Sri Lanka in its way towards high digital connectivity is set to regulate the mobile phone industry by making licenses to import handsets with the aim of busting the snuggling and grey market, finance ministry sources said.
As the world integrates the ‘New Normal’ in the ecosystem, Sri Lanka’s digital framework with mobile phone connectivity is pacing with fresh energy and has bold plans for the future.
The nation witnessed a whopping 245% increase in E- commerce base, as the basket went from US$11 to $38 which was primarily driven by e-payment, e-banking, online medical consultation and e-sports, the latest segment on e-platforms.
Smartphones are also galvanizing day-to-day activities like online classes, online shopping, and e-payments with 43% people accepting to have tried newer things online.
The smartphone industry is looking at a promising avenue. In terms of digital development, Sri Lanka witnessed a speedy process where now the usage of mobile phones has become a common feature among the people.
In this setup , Minister of Labour and Foreign Employment Manusha Nanayakkara has intervened to stop the smuggling of unregistered mobile phones into Sri Lanka.
This action has been taken by the minister after the Mobile Phone Importers Association apprised him regarding the organized racket of smuggling mobile phones into the country using individuals as carriers, depriving the government of tax revenue and posing a threat to national security.
Minister Nanayakkara had explained the relevant issues to State Minister of Finance Ranjith Siyambalapitiya as well as the Telecommunication Regulatory Commission and urged them to take necessary action to stop the racket.
These facts were revealed in a discussion held today (27) between the Mobile Phone Importers Association and the Minister Nanayakkara.
The Association told the minister that due to the importation of mobile phones in the above illegal manner, in 2021 alone around $20 million has been transferred to foreign destinations illegally through the Undiyal system, and the tax revenue lost to the government is estimated to be around Rs. 7.8 billion.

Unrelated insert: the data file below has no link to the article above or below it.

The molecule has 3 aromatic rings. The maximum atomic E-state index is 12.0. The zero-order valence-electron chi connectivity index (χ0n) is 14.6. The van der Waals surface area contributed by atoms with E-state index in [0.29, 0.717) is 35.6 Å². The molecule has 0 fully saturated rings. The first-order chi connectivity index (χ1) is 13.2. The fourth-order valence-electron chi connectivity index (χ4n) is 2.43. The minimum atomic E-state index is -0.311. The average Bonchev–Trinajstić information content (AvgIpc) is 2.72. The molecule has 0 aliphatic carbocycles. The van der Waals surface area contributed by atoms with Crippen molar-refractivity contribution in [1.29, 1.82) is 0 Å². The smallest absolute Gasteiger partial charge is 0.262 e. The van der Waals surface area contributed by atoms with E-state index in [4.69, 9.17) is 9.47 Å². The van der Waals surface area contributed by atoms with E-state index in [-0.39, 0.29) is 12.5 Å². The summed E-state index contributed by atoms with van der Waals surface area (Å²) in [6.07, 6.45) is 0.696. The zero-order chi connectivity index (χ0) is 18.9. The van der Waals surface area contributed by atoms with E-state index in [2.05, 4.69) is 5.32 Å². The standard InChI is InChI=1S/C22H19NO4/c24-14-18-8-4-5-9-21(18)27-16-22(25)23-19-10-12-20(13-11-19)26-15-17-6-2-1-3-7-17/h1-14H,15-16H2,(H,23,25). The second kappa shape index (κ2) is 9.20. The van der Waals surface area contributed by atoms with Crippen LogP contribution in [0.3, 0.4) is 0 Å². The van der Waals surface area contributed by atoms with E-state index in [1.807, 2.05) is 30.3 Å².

The mobile phone importers pointed out to the minister that importing mobile phones without registration in this way also affects national security and that the Telecommunication Regulatory Commission has no record of such mobile phones.
Minister Manusha Nanayakkara assured that necessary measures to stop the illegal importation of mobile phones, which affects the country’s tax revenue and national security, will be taken with the intervention of the Minister of State for Finance and the Telecommunication Regulatory Commission.
Smartphone manufacturers are eyeing this opportunity of impending demand for smartphones. Deeper insights into the market reveal that 48%2of the people would be interested in buying products that are manufactured locally.
Thus, the vision of ‘Make in Sri Lanka’ and ‘Digital Sri Lanka’ can go hand in hand in reforming the smartphone industry in the coming years.
As a youth-centric brand, vivo is tapping into this wave of digital transformation and is manufacturing smartphones that cater to all the digital needs of the users. It is also exploring to tap the 5G wave that is bound to take the nation by storm.